This article was first published in the June digital edition of Fleet News.
Serious and systemic health and safety failings that led to the deaths of two employees in a works van would, some might think, attract a charge of corporate manslaughter.
Instead, the employer – Renown Consultants – was charged and found guilty under health and safety legislation and, rather than the police pursuing the prosecution, it was a regulator that was left to prosecute the case.
Twelve years after the Corporate Manslaughter and Corporate Homicide Act came into force, there have been just 26 convictions.
Cotswold Geotechnical Holdings was the first company to be convicted under the new legislation after an employee was crushed to death when the sides of an excavated pit collapsed while he was collecting soil samples. The firm was fined £385,000 in 2011, which led to its closure.
An investigation by Lancashire Police and the Health and Safety Executive (HSE) revealed that the employee had been driving a heavy crane down a steep road, when the vehicle’s brakes failed and it crashed into an earth bank.
The company was fined £700,000 and ordered to pay £200,000 in costs after being found guilty of corporate manslaughter and health and safety offences.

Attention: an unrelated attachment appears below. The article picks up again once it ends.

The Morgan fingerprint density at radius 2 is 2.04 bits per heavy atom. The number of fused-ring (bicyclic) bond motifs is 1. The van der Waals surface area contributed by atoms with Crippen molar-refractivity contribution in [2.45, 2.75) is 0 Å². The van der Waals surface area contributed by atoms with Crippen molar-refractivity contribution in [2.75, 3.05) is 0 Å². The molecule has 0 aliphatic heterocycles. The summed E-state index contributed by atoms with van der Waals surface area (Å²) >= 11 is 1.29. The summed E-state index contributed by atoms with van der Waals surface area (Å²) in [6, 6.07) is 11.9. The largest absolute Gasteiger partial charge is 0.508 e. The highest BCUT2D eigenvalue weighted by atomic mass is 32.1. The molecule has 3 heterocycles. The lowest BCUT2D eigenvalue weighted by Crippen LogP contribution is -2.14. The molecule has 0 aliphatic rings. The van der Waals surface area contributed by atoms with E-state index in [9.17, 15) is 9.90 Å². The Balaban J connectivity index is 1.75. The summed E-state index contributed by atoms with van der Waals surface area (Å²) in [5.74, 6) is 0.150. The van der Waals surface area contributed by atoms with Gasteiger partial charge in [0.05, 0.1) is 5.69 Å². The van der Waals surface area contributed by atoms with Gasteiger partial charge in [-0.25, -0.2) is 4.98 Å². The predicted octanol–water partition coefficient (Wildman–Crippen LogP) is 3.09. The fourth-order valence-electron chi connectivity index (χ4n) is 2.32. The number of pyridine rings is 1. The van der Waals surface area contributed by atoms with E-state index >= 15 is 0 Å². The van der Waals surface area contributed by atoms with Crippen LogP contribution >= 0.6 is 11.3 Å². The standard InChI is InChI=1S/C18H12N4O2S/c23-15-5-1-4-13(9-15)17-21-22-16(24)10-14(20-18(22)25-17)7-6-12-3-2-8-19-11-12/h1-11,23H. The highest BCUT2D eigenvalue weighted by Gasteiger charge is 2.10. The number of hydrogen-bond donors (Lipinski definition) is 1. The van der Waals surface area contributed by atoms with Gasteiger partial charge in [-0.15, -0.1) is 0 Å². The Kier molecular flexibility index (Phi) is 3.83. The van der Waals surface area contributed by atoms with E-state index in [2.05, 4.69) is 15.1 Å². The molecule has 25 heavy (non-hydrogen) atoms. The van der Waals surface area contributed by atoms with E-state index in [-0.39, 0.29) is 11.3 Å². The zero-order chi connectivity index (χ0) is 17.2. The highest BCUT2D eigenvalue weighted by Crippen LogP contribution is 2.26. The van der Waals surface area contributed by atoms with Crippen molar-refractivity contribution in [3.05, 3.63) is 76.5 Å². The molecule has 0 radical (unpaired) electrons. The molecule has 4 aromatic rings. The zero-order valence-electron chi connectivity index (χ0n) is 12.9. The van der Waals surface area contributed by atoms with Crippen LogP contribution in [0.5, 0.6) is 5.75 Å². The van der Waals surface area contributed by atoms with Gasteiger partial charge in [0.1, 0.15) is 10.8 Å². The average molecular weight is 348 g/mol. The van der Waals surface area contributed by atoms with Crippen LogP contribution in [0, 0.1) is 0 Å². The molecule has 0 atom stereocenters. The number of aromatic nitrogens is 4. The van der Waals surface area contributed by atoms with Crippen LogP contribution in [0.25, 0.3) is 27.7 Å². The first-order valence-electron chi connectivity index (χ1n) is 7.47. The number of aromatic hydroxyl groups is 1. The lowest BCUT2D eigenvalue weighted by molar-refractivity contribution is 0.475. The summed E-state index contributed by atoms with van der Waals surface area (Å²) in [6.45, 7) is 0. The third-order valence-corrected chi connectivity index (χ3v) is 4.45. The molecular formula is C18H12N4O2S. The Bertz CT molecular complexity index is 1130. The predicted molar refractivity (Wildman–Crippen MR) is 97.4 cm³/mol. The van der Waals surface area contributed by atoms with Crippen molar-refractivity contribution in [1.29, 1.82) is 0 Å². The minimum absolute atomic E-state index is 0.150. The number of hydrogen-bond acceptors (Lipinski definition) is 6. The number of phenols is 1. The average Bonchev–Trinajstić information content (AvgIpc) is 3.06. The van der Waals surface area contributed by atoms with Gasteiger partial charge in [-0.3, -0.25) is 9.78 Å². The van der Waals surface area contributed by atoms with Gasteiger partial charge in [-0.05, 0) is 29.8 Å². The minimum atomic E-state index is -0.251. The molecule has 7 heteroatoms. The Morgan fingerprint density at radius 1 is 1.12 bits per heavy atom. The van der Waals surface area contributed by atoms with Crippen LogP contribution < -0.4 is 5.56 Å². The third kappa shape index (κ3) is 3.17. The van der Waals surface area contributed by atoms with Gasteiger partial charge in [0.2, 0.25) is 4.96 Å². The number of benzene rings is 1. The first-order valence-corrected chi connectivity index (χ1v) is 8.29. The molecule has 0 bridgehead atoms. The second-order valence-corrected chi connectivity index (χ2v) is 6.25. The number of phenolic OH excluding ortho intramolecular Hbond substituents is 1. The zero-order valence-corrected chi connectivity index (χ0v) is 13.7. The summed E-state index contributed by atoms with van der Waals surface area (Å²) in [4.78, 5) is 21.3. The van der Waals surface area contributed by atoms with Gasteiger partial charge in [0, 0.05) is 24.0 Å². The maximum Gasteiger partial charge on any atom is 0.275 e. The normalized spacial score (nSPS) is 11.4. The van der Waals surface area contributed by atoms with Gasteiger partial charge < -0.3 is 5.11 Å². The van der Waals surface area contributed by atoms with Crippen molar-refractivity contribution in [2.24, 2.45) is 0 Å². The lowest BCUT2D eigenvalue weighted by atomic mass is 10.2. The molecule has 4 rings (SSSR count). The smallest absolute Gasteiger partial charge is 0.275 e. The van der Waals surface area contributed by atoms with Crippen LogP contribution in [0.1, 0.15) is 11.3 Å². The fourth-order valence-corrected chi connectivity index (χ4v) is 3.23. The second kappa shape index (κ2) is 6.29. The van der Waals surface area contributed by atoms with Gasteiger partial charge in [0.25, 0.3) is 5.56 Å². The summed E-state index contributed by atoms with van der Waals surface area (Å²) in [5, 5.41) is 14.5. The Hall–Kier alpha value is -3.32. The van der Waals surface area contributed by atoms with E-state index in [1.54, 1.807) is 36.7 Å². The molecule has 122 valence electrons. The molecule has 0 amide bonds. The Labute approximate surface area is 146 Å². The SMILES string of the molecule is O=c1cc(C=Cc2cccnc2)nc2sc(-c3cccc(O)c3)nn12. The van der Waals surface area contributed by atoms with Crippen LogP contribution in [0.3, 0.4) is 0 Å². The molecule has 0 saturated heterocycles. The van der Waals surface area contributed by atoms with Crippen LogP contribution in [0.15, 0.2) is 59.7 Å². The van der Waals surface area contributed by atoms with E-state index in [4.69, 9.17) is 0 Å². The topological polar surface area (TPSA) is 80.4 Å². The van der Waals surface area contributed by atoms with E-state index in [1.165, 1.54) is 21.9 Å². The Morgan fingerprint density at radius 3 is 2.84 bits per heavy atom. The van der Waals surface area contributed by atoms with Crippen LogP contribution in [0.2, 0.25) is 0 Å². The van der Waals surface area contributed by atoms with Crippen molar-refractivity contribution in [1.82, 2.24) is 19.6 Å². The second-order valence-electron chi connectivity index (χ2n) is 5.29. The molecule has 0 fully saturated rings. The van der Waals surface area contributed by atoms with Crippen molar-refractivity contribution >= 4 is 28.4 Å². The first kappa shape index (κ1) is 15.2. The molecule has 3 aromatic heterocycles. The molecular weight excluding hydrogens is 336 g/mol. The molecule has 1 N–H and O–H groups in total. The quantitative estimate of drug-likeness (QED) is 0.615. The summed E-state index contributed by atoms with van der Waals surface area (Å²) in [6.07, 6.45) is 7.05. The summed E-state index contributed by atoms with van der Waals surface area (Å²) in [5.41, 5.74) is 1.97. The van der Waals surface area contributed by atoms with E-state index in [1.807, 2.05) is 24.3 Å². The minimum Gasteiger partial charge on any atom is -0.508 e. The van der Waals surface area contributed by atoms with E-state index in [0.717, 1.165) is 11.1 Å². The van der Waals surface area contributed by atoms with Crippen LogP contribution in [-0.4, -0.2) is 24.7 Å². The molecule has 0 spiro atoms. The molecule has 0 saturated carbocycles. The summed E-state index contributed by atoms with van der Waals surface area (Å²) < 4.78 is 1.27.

BURDEN OF PROOF
Under the former corporate manslaughter legislation, the prosecution would have had to prove that a ‘directing mind’ – a director or manager – was guilty of gross negligence manslaughter to convict a company for manslaughter.
However, it was difficult to prove against large companies and, following several high-profile failures, the law was changed to allow a company to be convicted of manslaughter without prosecuting any individual.
Health and safety legal expert, Michael Appleby, a partner at Fisher Scoggins Waters, told Fleet News: “Since the law came into force, there have been very few prosecutions and nearly all of them have been against small companies with only a few directors, and, arguably, many of these cases could have been brought under the old law.”